War Horses: Black Beauties of the Western Front
With the New Year release of Steven Spielberg’s film adaptation of Michael Morpurgo’s War Horse Gervase Phillips explores the true story of the horses and mules that served the British army during the First World War.
Pack horses carrying ammunition in Flanders, from ‘The Horse and the War’ by Captain Lionel Edwards, published by Country Life in 1918.
Michael Morpurgo’s popular novel War Horse (1982) has rightly been referred to as ‘the Black Beauty of the Great War’. Like Anna Sewell’s classic of 1877, the story unfolds from the perspective of the horse, a device that allows the author to explore the world of those voiceless but sentient creatures and invites us to reflect upon both the misery they have suffered at our hands and the compelling call of compassion that can transcend the boundaries of ‘human’ and ‘animal’. Morpurgo’s tale of the Devon horse Joey, serving on the killing fields of the Western Front and followed there by Albert, the young farm boy from whom he had been separated in 1914, has already made the leap successfully to the stage. Now Joey gallops onto the big screen, courtesy of the greatest wizard of modern cinema, Steven Spielberg. The movie version of War Horse is released in British cinemas this month. With the 100th anniversary of the outbreak of the First World War approaching in 2014, the film is a timely reminder of the service of horses and mules during that conflict and a call to historians to follow in the wake of novelists and do justice to the true story of equine sacrifice in Flanders’ field.
It is likely that the film will be criticised as ‘sentimental’, especially given the involvement of Spielberg, whose ability to tug heartstrings is familiar to everyone who has seen his 1982 hit ET: The Extra-Terrestrial. Furthermore the emphasis on taking the viewpoint of the horse, alongside the central premise of a friendship between that beast and a human, might be dismissed by some as an anthropomorphic conceit unworthy of serious academic attention. We should accept neither charge. ‘Sentimentality’ towards animals is, in itself, a fascinating and significant historical phenomenon. Black Beauty was indicative of a broad change in attitudes towards animals in Victorian society, reflecting the idea that they were not merely ‘soulless automatons’, but had a manifest capacity for suffering that demanded an ethical response from humans. Thus in one of the most respected textbooks of the time, Sir F. W. Fitzwygram’s Horses and Stables (1901), the author explicitly posited the notion of ‘an animal soul’ and commented:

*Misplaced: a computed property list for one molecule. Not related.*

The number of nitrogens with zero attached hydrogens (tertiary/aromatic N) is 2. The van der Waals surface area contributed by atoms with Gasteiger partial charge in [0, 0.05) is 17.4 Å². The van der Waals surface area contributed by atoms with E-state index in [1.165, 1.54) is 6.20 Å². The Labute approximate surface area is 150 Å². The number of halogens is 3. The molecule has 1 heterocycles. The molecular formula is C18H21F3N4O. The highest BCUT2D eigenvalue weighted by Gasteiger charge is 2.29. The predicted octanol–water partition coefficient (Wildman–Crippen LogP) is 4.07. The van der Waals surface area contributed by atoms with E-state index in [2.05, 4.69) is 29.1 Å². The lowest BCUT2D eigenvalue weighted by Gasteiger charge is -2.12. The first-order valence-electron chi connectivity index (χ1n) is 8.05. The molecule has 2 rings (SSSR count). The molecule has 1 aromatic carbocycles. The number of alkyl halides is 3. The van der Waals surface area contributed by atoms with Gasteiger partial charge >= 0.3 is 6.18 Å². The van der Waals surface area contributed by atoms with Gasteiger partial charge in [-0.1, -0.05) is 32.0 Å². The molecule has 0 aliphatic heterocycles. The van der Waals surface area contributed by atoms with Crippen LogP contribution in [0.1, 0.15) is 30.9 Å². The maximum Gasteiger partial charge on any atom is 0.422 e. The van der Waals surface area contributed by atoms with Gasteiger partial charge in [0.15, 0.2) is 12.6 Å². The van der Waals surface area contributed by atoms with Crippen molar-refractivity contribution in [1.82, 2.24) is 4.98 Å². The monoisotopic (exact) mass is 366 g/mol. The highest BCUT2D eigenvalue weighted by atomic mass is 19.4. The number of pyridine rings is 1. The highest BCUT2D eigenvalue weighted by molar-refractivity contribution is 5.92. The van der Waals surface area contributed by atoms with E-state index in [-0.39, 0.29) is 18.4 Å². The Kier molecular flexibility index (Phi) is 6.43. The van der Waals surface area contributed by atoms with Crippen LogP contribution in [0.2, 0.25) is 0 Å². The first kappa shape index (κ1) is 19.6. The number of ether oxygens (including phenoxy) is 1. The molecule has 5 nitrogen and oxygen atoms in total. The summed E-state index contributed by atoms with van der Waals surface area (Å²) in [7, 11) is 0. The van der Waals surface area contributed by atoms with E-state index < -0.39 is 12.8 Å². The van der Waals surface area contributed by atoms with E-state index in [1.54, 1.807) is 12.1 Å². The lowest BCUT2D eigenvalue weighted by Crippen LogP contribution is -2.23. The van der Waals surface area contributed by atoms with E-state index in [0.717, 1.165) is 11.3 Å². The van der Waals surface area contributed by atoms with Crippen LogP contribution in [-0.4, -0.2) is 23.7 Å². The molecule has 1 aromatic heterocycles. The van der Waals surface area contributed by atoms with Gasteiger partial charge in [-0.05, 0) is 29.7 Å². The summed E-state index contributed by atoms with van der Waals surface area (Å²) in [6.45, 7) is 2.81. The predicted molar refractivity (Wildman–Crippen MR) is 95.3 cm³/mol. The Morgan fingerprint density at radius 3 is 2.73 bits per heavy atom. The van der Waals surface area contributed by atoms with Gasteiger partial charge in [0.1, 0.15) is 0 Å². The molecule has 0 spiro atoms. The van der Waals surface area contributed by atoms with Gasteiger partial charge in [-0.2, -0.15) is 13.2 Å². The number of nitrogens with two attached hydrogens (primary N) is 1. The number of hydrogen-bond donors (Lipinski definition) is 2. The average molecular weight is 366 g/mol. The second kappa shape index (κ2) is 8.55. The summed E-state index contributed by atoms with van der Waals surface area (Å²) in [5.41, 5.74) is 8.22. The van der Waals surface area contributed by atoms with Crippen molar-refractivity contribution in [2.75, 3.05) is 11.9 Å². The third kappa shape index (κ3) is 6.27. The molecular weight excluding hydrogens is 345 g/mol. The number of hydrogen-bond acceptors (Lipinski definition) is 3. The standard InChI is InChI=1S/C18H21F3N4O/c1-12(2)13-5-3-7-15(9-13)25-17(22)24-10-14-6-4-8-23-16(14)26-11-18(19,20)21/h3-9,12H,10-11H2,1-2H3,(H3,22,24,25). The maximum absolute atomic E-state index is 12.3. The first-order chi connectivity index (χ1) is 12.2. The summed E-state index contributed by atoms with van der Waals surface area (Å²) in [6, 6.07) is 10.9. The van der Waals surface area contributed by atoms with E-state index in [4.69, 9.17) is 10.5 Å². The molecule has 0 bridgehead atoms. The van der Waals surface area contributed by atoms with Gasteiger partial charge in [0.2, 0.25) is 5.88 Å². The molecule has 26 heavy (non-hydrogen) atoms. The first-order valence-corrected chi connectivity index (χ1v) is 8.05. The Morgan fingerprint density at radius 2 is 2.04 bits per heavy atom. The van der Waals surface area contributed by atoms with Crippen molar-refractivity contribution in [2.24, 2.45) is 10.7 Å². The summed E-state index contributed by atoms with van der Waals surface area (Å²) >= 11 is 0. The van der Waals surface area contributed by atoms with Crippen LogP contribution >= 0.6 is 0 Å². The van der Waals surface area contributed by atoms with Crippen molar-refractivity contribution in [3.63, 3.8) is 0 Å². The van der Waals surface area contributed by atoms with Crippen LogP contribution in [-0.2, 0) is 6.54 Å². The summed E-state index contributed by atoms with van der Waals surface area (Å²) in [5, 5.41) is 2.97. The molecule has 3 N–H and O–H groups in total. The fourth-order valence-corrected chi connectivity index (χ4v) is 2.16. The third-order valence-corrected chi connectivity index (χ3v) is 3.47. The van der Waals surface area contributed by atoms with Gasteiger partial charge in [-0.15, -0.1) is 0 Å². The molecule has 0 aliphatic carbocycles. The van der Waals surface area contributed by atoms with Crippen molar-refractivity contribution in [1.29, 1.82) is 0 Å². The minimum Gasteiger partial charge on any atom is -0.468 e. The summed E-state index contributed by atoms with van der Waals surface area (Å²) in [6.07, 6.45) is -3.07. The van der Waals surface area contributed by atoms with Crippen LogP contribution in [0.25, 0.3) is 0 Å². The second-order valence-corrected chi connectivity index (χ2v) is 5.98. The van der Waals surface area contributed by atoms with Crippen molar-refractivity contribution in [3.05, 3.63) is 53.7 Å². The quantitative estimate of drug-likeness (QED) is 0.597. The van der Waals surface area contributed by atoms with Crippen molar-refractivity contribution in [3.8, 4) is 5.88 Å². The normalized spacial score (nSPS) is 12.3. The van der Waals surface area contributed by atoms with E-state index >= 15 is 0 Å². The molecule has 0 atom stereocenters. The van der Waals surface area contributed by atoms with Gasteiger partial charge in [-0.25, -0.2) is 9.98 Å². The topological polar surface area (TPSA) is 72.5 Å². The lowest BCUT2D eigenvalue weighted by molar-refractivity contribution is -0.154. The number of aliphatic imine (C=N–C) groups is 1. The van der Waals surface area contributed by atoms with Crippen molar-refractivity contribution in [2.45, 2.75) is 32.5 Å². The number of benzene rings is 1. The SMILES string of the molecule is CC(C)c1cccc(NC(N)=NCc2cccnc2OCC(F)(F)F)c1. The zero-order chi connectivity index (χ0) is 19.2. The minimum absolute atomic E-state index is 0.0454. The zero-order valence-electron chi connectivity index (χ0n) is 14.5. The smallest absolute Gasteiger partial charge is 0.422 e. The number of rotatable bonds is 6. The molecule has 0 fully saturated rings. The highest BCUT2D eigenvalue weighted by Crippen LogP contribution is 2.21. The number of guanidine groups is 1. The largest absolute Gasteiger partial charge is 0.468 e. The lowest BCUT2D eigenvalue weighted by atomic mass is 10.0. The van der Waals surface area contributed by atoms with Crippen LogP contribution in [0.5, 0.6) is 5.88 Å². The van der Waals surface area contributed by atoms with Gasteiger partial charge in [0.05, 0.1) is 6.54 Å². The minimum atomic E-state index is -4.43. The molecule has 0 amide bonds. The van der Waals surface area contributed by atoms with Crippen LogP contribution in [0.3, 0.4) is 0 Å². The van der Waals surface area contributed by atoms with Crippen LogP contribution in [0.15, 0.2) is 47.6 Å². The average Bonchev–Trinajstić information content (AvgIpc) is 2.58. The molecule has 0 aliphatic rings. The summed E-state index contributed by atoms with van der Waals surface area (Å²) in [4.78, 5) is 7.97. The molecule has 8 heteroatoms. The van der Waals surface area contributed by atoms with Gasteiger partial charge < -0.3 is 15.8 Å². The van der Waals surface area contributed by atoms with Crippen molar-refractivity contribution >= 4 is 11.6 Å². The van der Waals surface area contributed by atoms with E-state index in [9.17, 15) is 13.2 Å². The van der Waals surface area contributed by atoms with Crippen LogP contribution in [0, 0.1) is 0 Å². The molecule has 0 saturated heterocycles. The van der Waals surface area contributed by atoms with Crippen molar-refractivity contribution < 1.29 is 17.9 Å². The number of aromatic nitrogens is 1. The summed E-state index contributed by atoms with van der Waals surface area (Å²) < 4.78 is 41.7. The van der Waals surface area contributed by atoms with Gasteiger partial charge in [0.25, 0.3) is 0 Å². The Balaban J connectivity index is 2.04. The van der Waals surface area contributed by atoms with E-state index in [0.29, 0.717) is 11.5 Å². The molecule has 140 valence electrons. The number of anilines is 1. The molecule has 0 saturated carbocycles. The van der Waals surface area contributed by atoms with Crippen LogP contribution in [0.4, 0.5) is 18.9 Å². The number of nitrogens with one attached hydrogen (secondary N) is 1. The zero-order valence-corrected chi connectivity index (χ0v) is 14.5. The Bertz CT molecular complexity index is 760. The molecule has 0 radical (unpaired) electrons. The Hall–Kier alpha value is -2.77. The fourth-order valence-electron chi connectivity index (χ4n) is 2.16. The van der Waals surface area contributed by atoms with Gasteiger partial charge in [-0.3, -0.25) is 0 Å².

It is impossible for a man of average sensibility to observe closely and to note the painful expression and the intelligence of these creatures … to witness their sufferings [and] the brutal treatment which they too often meet from ignorant and cruel men; it is impossible for him to see these things without sorrow, without endeavouring to alleviate their agony …
Sentiment was evident, too, in the horrified reaction of the British public to the suffering of horses during the Second Boer War. At the conclusion of the conflict in 1902 the Remount Department had supplied 520,000 horses and 150,000 mules to Imperial forces in South Africa. These were carelessly transported, poorly acclimatised, starved, overworked and overloaded. Unsurprisingly 350,000 of the horses and 50,000 of the mules perished. The British public would brook no repetition of this callousness. During the First World War the Royal Society for the Prevention of Cruelty to Animals would oversee many aspects of the army’s treatment of horses and provide voluntary ambulances, with trained staff, to assist the Army Veterinary Corps in France. ‘Sentimentality’ was, and is, an appropriate response to animal suffering.